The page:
Capturing Consent in the City Streets

Who’s more likely to be attacked on their walk home—a woman in baggy jeans and sneakers or a woman in a mini skirt and heels?

The answer shouldn’t be so obvious.

Last weekend, dozens of Vancouverites dressed in everything from formal business suits to sexy undergarments for the annual SlutWalk Vancouver. The march protests a woman’s right to wear what she pleases without the fear of being sexually, verbally or physically harassed.

“Attitudes are changeable…It doesn’t matter what she wears-sexual assault is the crime,” two attendees, Ariana Barer and Jordan Pickell,  told The Province.

SlutWalk Vancouver(Photo courtesy of The Province)

The SlutWalk originated in Toronto in 2011 after a city police officer told a crowd of York University students that “women should avoid dressing like sluts,” in order to prevent assault. Three young women then banded a small group of people together to protest down College Street as a response. Since then, the walk has expanded to cities all over the world, including Sao Paolo, Brazil and Seoul, South Korea, and continues to echo its determined message.

This year’s SlutWalk Toronto is scheduled to take place during Pride Week at the end of June.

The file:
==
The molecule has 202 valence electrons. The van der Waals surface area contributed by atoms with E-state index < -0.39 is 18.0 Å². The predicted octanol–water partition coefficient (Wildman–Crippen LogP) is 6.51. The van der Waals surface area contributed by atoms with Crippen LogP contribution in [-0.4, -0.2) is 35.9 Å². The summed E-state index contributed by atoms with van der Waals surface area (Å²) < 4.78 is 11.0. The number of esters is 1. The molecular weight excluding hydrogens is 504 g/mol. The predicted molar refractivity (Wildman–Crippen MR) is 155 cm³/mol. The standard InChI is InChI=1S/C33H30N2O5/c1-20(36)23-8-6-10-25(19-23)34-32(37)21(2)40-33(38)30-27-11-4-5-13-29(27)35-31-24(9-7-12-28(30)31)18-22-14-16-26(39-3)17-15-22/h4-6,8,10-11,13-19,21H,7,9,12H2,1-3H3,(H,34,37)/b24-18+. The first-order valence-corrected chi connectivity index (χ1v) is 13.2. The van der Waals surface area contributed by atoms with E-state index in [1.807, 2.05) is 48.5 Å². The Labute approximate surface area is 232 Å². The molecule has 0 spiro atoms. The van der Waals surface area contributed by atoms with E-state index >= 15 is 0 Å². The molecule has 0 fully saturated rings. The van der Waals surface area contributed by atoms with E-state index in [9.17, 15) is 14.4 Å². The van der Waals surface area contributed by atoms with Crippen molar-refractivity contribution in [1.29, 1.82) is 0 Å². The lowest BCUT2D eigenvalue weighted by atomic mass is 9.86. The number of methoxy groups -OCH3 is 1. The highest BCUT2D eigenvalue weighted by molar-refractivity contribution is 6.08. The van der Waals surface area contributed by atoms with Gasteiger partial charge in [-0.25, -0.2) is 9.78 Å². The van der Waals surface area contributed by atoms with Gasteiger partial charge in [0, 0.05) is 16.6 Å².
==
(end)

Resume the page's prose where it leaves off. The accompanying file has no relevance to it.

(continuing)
In the meantime, Torontonians have been making moves to create a safer and more aware city. Earlier this spring, the Street Talk Project swept through Toronto to spark a necessary conversation about preventing sexual assault against women and gender non-conforming individuals. The project commissioned the works of seven local artists who created 18×22 aluminum pieces that mimic typical city street signs.

“Using humour and subversive advertising, The Street Talk Project brings attention to the ways in which public space is navigated differently by different bodies,” reads the website’s description.

Messages such as, “Exist As You Wish,” and “Only Green Means Go: Please keep unwanted words, hands and stares to yourself at all times,” aim to discourage individuals from catcalling and heckling women and trans people.

The installation was posted throughout Toronto’s bustling Kensington Market, where the Street Talk Project team believed it would get appropriate attention. Following the street display, the installation was moved to Whippersnapper Gallery in Kensington. To see the pieces now, or to learn more about the installation, you can visit their website at http://www.streettalkproject.com.

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(Photos courtesy of the Street Talk Project)

 

 

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